In 2000, they hired Shokichi Ishida (石田 ショーキチ Ishida Shokichi?) as producer and started recording a new album in earnest. The members said it was a big stimulus to cooperate with a contemporary. In July of the year, they released 9th album Hayabusa (ハヤブサ?), which is distinguished by its harder rock styling and changed their conventional image. They toured for one year with more than 100 performances.

2001–present[edit]

After Sasaji’s withdrawal, their producer varied with their work, but they installed Seiji Kameda as producer, who is known as a producer of Ringo Shiina since 2001 and himself is a bassist in Tokyo Jihen. In September 2002, they released the 10th album Mikazuki Rock (三日月ロック?), which recovered the melody peculiar to Spitz, along with the rock sound of the previous album.

Although they didn’t release any singles in 2003, "Star Gazer" (スターゲイザー Sutā Geizā?) was played on TV as the theme song of Ainori from that autumn; it was released in January 2004 to rank 1st in Oricon chart and get many fans. In March 2004, they gathered the songs which hadn’t appeared in any albums since 1999 and released special album Iroiro Goromo (色色衣?). In January of the following year 2005, they also released the 11th album Souvenir (スーベニア Sūbenia?).

In March 2006, when 15 years had passed since their debut, they released official single collection album Cycle Hit Spitz Complete Single Collection. The following year marked their 20th anniversary of organization, and they held 20 Shūnen Kinen Matsuri (20周年記念祭り?). They released the 12th album Sazanami CD (さざなみCD?) in October and went on an all-over-Japan tour from December onwards. A thirteenth album, Togemaru (とげまる?), was released in October 2010.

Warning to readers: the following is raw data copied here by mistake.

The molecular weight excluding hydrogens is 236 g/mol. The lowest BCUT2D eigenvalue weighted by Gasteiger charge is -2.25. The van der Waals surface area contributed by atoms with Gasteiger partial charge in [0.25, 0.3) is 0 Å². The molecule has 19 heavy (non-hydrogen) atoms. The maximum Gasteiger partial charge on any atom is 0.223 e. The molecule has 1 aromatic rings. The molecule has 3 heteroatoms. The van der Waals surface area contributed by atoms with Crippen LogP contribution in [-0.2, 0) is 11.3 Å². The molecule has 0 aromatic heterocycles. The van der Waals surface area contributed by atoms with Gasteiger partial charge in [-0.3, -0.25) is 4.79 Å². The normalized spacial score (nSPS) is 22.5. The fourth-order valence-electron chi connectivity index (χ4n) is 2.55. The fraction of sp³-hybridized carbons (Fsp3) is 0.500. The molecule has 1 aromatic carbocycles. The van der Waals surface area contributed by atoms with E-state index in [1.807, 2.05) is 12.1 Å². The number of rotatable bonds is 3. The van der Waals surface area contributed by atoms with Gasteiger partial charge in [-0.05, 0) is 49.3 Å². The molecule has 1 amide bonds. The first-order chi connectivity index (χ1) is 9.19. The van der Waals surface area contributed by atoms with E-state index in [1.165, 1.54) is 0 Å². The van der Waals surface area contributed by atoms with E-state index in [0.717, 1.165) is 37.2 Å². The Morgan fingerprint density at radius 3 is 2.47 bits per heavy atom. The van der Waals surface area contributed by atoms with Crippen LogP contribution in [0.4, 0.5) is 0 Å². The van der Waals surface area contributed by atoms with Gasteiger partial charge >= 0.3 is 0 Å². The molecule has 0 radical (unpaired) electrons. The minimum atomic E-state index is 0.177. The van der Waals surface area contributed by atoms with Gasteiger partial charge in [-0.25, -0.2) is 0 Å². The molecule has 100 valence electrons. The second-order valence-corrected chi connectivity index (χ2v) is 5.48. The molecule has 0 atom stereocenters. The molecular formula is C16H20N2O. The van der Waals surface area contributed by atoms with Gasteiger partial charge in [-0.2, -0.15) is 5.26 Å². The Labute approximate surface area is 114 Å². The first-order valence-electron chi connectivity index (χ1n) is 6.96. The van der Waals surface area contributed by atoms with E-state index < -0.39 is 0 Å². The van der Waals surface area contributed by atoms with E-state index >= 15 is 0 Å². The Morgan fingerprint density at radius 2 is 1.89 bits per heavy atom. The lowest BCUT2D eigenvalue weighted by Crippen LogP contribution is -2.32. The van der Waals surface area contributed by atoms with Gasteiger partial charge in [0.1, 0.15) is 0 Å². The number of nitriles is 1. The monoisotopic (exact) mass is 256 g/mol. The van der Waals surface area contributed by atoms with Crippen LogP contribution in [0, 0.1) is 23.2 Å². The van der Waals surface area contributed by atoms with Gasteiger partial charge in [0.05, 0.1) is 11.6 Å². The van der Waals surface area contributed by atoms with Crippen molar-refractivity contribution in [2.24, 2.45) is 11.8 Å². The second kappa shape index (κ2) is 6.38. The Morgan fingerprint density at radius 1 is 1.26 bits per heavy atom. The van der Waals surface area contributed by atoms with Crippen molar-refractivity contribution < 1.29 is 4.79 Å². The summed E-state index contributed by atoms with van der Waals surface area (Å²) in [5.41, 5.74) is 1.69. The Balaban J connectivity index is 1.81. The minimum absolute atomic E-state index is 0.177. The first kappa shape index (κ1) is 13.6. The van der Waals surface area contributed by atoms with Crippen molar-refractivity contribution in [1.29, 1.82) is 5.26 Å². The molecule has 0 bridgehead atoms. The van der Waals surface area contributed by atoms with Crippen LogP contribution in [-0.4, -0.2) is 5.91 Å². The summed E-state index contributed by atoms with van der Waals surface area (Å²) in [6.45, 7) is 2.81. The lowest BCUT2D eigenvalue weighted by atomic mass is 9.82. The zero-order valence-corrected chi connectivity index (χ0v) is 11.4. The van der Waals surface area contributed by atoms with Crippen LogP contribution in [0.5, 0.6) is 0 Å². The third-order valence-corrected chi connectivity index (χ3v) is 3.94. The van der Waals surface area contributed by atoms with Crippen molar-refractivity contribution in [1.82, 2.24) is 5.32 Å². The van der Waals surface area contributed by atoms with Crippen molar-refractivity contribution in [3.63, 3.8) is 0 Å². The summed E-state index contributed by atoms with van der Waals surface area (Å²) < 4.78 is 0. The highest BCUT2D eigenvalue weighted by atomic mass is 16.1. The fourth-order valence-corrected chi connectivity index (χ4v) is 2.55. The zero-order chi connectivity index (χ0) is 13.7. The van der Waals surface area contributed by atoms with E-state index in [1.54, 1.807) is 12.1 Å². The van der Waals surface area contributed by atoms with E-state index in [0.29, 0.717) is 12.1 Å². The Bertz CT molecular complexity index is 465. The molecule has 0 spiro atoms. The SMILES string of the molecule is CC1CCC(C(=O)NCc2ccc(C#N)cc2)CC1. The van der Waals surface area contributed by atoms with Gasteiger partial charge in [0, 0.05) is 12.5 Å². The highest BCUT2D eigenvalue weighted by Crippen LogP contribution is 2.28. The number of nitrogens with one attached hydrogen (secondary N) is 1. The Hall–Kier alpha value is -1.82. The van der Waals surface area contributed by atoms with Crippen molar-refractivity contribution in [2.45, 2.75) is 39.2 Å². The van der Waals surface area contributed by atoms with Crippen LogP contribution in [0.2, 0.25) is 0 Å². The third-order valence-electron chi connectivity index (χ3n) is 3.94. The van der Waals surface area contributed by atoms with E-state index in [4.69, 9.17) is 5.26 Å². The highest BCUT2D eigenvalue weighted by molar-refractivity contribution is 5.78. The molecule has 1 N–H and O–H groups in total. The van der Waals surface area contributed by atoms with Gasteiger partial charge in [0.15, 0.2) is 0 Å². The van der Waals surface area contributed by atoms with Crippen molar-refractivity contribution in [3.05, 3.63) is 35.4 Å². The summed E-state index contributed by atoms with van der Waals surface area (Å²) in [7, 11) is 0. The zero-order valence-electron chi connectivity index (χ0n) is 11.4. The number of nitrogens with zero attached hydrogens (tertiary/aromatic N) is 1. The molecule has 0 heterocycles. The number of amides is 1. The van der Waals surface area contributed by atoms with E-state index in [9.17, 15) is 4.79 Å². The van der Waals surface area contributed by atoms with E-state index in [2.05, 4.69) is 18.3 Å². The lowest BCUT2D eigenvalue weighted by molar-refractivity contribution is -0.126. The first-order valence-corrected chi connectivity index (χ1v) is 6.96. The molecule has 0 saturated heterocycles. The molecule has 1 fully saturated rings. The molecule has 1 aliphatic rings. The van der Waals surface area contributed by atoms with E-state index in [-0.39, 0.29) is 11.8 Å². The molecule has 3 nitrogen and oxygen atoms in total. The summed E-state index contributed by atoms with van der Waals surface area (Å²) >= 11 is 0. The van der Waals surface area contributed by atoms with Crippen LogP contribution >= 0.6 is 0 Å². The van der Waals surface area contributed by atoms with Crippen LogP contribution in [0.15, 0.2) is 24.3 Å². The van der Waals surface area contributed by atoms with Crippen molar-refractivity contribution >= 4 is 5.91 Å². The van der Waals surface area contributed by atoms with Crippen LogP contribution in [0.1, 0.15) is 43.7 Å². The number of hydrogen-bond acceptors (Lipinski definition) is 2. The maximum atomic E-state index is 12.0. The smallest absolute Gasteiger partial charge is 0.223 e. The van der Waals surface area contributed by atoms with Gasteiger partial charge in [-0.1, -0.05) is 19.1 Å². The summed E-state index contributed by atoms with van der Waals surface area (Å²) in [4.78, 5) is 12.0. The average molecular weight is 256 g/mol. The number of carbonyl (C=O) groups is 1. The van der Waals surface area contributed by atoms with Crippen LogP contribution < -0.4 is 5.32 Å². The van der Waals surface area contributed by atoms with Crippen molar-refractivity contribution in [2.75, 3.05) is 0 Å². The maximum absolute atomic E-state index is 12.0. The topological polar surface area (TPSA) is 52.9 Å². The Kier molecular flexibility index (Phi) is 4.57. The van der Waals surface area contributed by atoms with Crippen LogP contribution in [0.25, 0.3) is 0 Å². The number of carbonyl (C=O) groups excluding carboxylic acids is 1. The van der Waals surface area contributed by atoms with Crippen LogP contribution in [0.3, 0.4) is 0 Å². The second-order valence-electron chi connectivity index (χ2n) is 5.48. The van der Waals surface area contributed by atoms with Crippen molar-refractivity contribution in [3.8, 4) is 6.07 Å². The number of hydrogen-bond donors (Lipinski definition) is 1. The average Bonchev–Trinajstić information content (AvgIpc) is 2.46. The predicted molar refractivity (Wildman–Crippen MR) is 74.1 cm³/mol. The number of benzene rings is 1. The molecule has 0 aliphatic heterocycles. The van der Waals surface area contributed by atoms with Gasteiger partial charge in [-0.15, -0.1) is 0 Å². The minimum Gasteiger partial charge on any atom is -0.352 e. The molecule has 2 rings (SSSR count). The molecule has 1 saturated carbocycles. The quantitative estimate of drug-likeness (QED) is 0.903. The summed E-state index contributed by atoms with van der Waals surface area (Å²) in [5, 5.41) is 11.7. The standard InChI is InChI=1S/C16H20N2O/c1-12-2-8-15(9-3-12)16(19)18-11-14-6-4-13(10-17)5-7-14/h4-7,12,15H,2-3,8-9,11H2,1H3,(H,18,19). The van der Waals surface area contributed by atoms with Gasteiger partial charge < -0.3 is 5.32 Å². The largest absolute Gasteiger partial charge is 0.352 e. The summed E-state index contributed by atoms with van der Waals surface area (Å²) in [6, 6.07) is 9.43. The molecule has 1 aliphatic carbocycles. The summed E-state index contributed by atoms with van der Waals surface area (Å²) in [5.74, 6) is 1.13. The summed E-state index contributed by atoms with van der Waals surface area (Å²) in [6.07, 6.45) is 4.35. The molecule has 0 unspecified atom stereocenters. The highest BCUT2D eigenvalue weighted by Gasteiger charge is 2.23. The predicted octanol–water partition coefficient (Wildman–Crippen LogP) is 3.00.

Band members[edit]

Supporting Members[edit]

Discography[edit]

Main article: Spitz discography
Studio albums
  • Spitz (1991)
  • Namae o Tsukete Yaru (1991)
  • Hoshi no Kakera (1992)
  • Crispy! (1993)
  • Sora no Tobikata (1994)
  • Hachimitsu (1995)
  • Indigo Chiheisen (1996)
  • Fake Fur (1998)
  • Hayabusa (2000)
  • Mikazuki Rock (2002)
  • Souvenir (2005)
  • SazanamiCD (2007)
  • Togemaru (2010)
  • Chiisana Ikimono (2013)

See also[edit]

References[edit]

  1. ^ "ナタリー - スピッツのプロフィール" [natalie.mu : Artist Biography: Spitz]. natalie.mu (in Japanese). Retrieved 2014-05-05. 
  2. ^ "スピッツ 作品情報 (CD) - goo 音楽" [Spitz: Release History (CDs): goo Music]. goo.ne.jp (in Japanese). Retrieved 2013-09-24. 
  3. ^ オリコン・シングル・チャートブック(完全版) [Single Chart Book: Complete Edition 1968-2010] (in Japanese). Roppongi, Tokyo: Oricon Entertainment. 2011. ISBN 4-87131-088-4. 
  4. ^ オリコン・アルバム・チャートブック(完全版) [Oricon Album Chart Book: Complete Edition 1970-2005]. Roppongi, Tokyo: Oricon Entertainment. 2006. ISBN 4-87131-077-9. 
  5. ^ "第37回日本レコード大賞" [The 37th Record Awards Winners]. jacompa.jp (in Japanese). Japanese Composers Association. Archived from the original on 2008-06-11. Retrieved 2012-03-03. 
  6. ^ "RIAJ > The Record > June 1997 > Certified Awards (April 1997)". Recording Industry Association of Japan (in Japanese). Retrieved 2014-05-03. 
  7. ^ Yamamoto, Takao (producer) (2013-03-29). "ミュージックステーション2時間スペシャル アーティスト総売上ランキング" (in Japanese). Music Station. All-Nippon News Network. TV Asahi. http://www.tv-asahi.co.jp/music/.Note: TV show reported that Spitz has sold 20,680,000 units records up until March 2013, based on the cumulative sales on the Oricon charts.
  8. ^ "オリコン2013年 年間 音楽&映像ランキング-ORICON STYLE" [Oricon Year-end: Best-Selling Music and Video Rankings 2013]. oricon.co.jp. Oricon. 2013-12-15. Retrieved 2014-05-05. 
  9. ^ "【合評】スピッツ『小さな生き物』(Universal) - COOKIE SCENE" [Review: Spitz Chiisana Ikimono (Universal J)]. cookiescene.jp (in Japanese). Retrieved 2014-05-05. 

External links[edit]